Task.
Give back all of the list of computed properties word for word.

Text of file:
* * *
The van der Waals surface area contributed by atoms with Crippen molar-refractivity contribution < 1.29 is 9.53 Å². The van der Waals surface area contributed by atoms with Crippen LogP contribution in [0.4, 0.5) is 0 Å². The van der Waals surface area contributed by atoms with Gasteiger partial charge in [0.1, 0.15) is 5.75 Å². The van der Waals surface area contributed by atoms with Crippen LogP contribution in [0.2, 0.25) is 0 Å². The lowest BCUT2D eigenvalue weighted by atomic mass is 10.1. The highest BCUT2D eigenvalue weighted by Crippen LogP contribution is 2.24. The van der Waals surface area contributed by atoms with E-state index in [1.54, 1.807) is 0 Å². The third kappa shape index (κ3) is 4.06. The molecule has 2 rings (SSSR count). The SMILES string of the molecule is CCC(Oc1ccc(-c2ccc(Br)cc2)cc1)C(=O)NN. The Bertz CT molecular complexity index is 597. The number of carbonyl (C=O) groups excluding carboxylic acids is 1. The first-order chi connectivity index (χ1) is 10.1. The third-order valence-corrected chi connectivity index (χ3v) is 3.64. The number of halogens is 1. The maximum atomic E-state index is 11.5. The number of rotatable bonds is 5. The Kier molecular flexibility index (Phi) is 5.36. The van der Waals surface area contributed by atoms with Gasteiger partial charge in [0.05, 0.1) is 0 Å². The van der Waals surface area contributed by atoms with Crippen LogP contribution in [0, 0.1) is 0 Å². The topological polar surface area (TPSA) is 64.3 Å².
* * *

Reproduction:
The van der Waals surface area contributed by atoms with Crippen molar-refractivity contribution < 1.29 is 9.53 Å². The van der Waals surface area contributed by atoms with Crippen LogP contribution in [0.4, 0.5) is 0 Å². The van der Waals surface area contributed by atoms with Gasteiger partial charge in [0.1, 0.15) is 5.75 Å². The van der Waals surface area contributed by atoms with Crippen LogP contribution in [0.2, 0.25) is 0 Å². The lowest BCUT2D eigenvalue weighted by atomic mass is 10.1. The highest BCUT2D eigenvalue weighted by Crippen LogP contribution is 2.24. The van der Waals surface area contributed by atoms with E-state index in [1.54, 1.807) is 0 Å². The third kappa shape index (κ3) is 4.06. The molecule has 2 rings (SSSR count). The SMILES string of the molecule is CCC(Oc1ccc(-c2ccc(Br)cc2)cc1)C(=O)NN. The Bertz CT molecular complexity index is 597. The number of carbonyl (C=O) groups excluding carboxylic acids is 1. The first-order chi connectivity index (χ1) is 10.1. The third-order valence-corrected chi connectivity index (χ3v) is 3.64. The number of halogens is 1. The maximum atomic E-state index is 11.5. The number of rotatable bonds is 5. The Kier molecular flexibility index (Phi) is 5.36. The van der Waals surface area contributed by atoms with Gasteiger partial charge in [0.05, 0.1) is 0 Å². The van der Waals surface area contributed by atoms with Crippen LogP contribution in [0, 0.1) is 0 Å². The topological polar surface area (TPSA) is 64.3 Å².